Tami Wisniewski wrote this article.
Literature serves as a catalyst for thought. Implicit in the idea of reading is the notion of action. This action can be accomplished on two levels: the “private” or personal interpretation of the literature, and its “public” or communal meaning. While these two levels of interpretations may not always be in conflict, the messages conveyed may not be inherently similar either. Private interpretation allows the reader to identify with the content of the literature, and consequently make personal judgments. These personal judgments however, can sometimes neglect to reflect on the public interpretation; essentially what greater good is served by the literature. However, the greater public good can be questionable. In essence, this greater public good may be an excuse that explains away the perversity of a particular topic expressed in the literature. The question must be posited: do we learn from the mistakes presented through the greater public good, or do we merely re-form the problem within another context?
One example through which a conflict between the private and public interpretation occurs is in Bad Blood: The Tuskegee Syphilis Experiment. The private interpretation of the story is readily available. A prolonged and unnecessary experiment was undertaken by federal, state and local agencies that clearly violated ethics on multiple levels and compromised the lives of 300 black men and their families. The story, for many people, evokes notions of rage, disbelief and mistrust of scientific research motives. Magnifying the rage even more so is the fact that, at the time the book was published (1981, 1993), no formal apology had ever been offered by the United States government. Few can argue with this generalized interpretation, although many private interpretations may be able to excuse certain nuances of the study. For example, some people may be able to excuse the initial observations of untreated syphilis, simply because the risks of treatment in the 1930’s may have outweighed the benefits, and economic constraints during the Great Depression made widespread treatment impossible (Jones, 1981).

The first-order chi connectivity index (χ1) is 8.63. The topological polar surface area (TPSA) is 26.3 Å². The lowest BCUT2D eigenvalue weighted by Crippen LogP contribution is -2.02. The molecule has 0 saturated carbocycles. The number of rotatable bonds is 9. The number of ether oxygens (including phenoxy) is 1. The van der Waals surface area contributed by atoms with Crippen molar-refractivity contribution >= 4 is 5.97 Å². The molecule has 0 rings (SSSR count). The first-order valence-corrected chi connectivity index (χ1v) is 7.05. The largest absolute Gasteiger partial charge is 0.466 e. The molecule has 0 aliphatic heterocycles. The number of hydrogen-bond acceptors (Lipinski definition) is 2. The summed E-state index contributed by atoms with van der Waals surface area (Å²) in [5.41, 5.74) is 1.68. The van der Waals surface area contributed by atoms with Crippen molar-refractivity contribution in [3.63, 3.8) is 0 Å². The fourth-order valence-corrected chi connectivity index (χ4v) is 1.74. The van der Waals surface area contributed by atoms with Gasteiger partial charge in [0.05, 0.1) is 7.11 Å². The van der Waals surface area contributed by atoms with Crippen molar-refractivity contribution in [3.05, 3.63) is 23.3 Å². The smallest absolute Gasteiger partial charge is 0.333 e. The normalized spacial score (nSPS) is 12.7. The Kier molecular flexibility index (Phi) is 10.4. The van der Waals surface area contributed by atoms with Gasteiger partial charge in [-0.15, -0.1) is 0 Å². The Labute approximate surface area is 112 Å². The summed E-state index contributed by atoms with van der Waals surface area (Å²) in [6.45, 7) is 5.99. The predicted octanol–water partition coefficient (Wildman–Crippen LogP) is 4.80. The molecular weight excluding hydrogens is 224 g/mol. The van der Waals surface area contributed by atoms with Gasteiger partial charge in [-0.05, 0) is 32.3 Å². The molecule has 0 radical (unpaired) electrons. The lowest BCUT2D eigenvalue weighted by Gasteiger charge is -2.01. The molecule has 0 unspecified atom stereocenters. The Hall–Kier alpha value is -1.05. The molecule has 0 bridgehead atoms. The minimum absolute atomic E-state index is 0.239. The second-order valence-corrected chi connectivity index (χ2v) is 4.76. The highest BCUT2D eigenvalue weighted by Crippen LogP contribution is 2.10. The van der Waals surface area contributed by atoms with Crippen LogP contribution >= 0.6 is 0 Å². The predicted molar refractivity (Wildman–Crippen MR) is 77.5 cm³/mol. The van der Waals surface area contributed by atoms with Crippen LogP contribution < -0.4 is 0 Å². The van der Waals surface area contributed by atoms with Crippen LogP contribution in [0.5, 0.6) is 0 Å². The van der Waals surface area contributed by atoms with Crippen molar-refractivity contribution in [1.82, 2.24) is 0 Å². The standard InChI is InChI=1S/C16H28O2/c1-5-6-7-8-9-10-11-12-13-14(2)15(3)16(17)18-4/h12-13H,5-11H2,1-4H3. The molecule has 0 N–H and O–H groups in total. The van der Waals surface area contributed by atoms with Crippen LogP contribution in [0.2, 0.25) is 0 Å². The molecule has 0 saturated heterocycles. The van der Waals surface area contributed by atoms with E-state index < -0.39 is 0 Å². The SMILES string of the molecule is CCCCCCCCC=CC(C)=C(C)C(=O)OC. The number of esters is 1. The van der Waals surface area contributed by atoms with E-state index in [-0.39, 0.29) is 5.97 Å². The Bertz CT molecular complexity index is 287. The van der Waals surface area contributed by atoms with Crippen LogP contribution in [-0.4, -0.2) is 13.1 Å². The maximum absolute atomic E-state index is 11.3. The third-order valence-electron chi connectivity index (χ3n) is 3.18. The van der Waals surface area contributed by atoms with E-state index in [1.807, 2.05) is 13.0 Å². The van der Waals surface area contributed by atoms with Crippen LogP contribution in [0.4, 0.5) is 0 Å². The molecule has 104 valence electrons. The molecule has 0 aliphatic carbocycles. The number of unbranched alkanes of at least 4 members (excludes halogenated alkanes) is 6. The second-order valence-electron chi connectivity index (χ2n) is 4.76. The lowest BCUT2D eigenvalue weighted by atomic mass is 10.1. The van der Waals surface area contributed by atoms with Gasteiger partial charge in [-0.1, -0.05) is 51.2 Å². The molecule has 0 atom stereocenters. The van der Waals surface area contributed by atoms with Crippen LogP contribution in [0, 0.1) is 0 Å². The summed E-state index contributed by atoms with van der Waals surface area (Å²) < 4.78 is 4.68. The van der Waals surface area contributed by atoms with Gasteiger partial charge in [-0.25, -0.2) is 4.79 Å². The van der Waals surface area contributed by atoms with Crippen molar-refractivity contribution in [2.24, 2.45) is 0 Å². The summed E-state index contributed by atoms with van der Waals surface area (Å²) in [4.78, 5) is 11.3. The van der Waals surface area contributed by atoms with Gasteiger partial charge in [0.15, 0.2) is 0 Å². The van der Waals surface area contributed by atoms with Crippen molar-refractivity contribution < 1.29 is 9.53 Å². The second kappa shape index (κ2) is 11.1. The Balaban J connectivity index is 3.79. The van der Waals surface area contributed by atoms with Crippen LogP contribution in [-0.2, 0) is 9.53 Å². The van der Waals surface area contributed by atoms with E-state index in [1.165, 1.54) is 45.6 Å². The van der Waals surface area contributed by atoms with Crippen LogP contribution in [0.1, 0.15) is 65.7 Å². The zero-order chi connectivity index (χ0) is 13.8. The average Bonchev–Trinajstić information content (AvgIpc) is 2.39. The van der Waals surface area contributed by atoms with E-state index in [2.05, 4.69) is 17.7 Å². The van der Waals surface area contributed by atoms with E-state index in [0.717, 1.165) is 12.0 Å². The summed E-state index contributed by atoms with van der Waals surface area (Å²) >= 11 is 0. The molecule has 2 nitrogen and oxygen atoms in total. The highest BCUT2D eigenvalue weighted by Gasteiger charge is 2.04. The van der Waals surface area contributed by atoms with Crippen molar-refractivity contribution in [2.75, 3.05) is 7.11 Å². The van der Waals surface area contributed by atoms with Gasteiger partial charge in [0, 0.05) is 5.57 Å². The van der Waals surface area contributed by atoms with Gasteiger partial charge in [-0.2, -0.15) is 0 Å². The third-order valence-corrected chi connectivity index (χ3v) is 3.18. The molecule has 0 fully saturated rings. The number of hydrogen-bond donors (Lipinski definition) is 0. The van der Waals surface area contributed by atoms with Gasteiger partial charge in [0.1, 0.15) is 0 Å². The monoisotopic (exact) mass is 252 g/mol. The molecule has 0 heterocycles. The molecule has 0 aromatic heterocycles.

If considered through a communal interpretation, the public benefit gleamed from the story may not be as obvious. Certainly, some good must have come out of the story. In fact, the public exposure of the Tuskegee Syphilis experiment prompted Congress to pass the National Research Act of 1974, which mandated the existence of institutional review boards, and required their approval for all research involving human subjects (Gamble, 1997). Additionally, the notion of informed consent was thrust into the forefront of the discussion on research ethics. As Jones asserts, the decision that the study was ethically unjustified “. . .rested on the government’s failure to obtain the informed consent of the participants in a study of a disease with a known risk to human life” (Jones, 1981: 211). By exposing some of the principles that should be incorporated in good research, the public was made aware of some of their rights as participants in research.
The medical community was also forced to confront the possibility of unequal treatment based on race. Although this confrontation did not occur through further exploration of the Tuskegee Study, in fact, it seems as though medical professionals wanted to move past the problems evoked by the study by ignoring it (Jones, 1981), the confrontation did occur within the context of other diseases, particularly AIDS and heart disease. In 1989, a study was published in the Journal of the American Medical Association focusing on the disproportionate number of blacks suffering from heart disease (Gamble, 1997). As a result the American Medical Association requested that
“‘. . .physicians should examine their own practices to ensure that inappropriate considerations do not affect their clinical judgment'” (Gamble, citing AMA, 1997:Ovid p.8).